Descending Enduro Mode:
The Chainsaw doesn’t have one foot in because 62.9 degree is aggressive for a enduro bike and I dig it. Really, it’s built for the kind of rider that wants to retire their old school downhill bike and take advantage of all the trails on the mountain. They’ll still prioritize shuttling but with a dropper post and low gearing, getting off to push up the slightest incline won’t be necessary.
If you’re focusing on enduro racing specifically, I’d look towards the Spartan HP. The steeper head angle will respond quicker at lower speeds. With that said, the Chainsaw’s long front center doesn’t feel twitchy at speed and you can correct understeering through slippery corners as if time is slowed down. That will bring confidence for all types of riders in dusty berms and slimy roots.
Countering the negative climbing attributes about the Chainsaw, the descending qualities are top notch. The ride is buttery, quiet, and intuitive. Too much progression or wallowing wasn’t a worry, even with the air shock.
A cloud-like ride is controlled by the lengthy Super Deluxe shock. Often air shocks can have a tough time breaking into the travel smoothly and even taper off the support in the middle of the travel. That’s not the case on the Chainsaw. DH Mode:
I see a lot of riders on full-fledged DH bikes these days that wouldn’t dare sign up for a race and wonder if they’d be better off wielding a hopped-up freeride bike - one with a serious amount of travel that still comes unglued from the trail when directed - like a Chainsaw.
Hanging onto a bike in a downhill race can require serious weight shifts off the back of the bike. Switching out for the smaller rear wheel adds to the backside clearance for those huck-a-buck moments and helps the Chainsaw whip around corners even quicker.
Devinci advises that the fork bumpers contact the downtube. In the case of the RockShox Boxxer, this does limit the turning radius significantly. My concerns here were noticed when I tried to turn the bars and squash jumps or get sideways in the air - never in any corners you’d find on a downhill track, though.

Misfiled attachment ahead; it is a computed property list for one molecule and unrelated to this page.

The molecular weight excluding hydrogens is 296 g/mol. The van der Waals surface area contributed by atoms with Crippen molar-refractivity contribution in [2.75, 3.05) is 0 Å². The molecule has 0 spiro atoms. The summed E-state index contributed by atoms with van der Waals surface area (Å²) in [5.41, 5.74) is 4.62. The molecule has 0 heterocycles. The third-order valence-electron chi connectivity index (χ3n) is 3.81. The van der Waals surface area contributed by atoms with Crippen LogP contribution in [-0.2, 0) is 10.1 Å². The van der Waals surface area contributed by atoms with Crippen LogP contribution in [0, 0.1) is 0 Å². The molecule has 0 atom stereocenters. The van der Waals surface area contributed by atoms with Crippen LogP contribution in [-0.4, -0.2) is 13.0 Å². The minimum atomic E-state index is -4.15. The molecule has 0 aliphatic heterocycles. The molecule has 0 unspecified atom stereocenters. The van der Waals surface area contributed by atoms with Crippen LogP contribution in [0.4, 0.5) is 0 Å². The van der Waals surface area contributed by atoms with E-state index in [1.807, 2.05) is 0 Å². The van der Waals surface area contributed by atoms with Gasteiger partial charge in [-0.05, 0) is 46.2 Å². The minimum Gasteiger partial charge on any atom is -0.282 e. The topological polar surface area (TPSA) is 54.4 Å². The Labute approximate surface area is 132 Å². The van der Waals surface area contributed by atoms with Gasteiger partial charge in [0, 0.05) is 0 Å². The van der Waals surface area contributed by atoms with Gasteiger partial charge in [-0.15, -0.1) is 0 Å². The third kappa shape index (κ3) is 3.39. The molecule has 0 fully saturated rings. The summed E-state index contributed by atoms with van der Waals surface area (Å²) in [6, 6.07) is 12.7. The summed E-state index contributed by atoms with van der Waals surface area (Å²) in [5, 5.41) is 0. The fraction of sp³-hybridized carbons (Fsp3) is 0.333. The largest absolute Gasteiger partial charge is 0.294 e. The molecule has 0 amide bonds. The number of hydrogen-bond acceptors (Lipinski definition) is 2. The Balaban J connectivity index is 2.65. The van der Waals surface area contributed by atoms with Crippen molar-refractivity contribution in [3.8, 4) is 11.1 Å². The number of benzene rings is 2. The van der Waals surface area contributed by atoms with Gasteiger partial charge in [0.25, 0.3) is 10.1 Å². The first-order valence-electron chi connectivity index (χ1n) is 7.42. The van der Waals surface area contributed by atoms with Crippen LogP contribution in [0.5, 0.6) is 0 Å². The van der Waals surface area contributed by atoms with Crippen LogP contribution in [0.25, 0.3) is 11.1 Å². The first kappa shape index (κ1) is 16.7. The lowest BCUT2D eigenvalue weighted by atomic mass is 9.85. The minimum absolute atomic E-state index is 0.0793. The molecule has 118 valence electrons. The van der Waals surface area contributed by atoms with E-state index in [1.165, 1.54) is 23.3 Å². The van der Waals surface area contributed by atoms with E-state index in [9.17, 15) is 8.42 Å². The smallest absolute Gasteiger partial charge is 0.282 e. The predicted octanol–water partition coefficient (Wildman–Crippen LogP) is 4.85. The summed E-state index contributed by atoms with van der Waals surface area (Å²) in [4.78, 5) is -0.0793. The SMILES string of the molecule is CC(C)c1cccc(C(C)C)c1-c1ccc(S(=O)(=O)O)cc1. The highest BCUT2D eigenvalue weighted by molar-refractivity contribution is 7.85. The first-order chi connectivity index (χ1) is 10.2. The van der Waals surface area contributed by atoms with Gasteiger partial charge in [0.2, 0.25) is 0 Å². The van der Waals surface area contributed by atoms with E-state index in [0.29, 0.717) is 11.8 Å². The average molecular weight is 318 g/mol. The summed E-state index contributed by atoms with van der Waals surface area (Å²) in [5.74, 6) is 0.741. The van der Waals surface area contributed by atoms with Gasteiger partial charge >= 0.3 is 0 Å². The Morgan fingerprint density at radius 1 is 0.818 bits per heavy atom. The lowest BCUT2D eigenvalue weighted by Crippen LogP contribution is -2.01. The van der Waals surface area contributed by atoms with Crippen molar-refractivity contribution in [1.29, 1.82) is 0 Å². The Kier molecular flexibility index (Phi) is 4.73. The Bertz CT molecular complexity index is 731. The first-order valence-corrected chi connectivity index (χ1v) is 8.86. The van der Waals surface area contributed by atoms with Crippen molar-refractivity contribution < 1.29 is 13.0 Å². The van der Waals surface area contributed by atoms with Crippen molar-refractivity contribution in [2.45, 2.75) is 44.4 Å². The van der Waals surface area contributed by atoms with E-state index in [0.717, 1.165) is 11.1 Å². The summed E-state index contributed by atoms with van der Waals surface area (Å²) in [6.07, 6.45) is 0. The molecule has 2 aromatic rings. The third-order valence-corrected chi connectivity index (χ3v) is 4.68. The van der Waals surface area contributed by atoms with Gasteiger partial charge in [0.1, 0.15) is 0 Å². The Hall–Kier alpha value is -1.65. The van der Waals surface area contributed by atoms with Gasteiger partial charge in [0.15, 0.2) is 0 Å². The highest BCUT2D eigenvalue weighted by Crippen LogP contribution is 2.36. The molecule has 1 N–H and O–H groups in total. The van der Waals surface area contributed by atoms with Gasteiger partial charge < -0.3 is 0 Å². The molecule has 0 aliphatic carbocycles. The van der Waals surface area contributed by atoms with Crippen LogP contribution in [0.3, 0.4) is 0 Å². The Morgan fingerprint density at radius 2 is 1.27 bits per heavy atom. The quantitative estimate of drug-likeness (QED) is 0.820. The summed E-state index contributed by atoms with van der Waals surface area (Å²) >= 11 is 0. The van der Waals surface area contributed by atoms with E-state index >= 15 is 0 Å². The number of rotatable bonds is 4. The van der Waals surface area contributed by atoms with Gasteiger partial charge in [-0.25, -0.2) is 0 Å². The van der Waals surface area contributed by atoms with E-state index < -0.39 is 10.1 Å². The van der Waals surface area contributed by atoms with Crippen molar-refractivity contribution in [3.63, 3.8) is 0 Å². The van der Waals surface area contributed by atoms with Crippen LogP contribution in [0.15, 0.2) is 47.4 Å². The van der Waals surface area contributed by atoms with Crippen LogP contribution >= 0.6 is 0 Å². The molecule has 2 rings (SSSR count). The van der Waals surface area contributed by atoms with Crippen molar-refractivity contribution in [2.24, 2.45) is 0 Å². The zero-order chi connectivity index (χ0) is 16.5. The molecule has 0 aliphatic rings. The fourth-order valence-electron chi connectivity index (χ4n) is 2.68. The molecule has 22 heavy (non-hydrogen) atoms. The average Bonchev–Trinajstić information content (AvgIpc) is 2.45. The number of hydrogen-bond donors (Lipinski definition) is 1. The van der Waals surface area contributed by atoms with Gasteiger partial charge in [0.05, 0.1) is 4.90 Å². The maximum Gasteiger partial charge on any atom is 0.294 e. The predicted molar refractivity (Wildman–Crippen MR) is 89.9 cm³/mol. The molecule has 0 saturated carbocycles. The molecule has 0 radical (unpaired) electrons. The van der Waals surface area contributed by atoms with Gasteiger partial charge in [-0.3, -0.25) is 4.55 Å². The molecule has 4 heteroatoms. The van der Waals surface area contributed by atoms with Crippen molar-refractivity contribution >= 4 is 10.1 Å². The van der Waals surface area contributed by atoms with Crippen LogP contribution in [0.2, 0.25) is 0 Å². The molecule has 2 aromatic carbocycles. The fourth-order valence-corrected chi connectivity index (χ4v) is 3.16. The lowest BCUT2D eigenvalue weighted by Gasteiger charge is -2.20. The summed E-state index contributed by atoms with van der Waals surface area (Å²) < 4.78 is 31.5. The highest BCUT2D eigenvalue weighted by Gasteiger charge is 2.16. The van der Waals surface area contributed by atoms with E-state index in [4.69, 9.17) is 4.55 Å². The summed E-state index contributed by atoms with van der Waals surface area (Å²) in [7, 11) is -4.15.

A 50mm stem and 56mm offset was chosen for the Chainsaw DH. On bikes with head angles as slack as this one at 62.1 degrees (DH-mode), I’d prefer the shorter 46mm option that seems less detached from the steering input. A shorter stem would produce more intuitive steering. You’ll also lose 8mm of reach in DH-mode.
Switching out for the Super Deluxe Coil and an extra 10mm of travel is a subtle change. The air is impressively smooth, but the coil does give you a more linear feel through the mid-stroke. Basically, the bike rides a bit deeper and means you’ll have to yank harder to get the bike off the ground if no jumps are present.
I toyed with a 400 and 450 lb/in spring, seeing the benefits of both. Keeping one of each around different tracks or freeride days would be a sensible plan. On the softer side, I took advantage of the hydraulic bottom out dial on the Super Deluxe Coil and ran four fifths of the way closed. It’s enough to take the sting out of flattening the shock slower, whereas the air controls the end of the travel by ramping sooner and has a less mechanical feel.
After logging serious miles on the Chainsaw, there were a few talking points on the durability of the frame and servicing of the drivetrain.
The cable routing is ultra quiet and doesn’t wander as the suspension articulates. Similarly, the chain chatter is non-existent. I’d prefer to have a guide similar to what Norco placed on the Range - a slider that doesn’t put tension on the chain but still protects it.
I did have to keep an eye on the main rocker and seatstay pivot bolts. If this happens on a bike for review, I’ll let it go the first time around. On the second time around, I’ll fully clean the threaded bits and rebuild them accordingly. Luckily, a third occurrence didn’t happen but it’s worth keeping an eye on for the first few outings.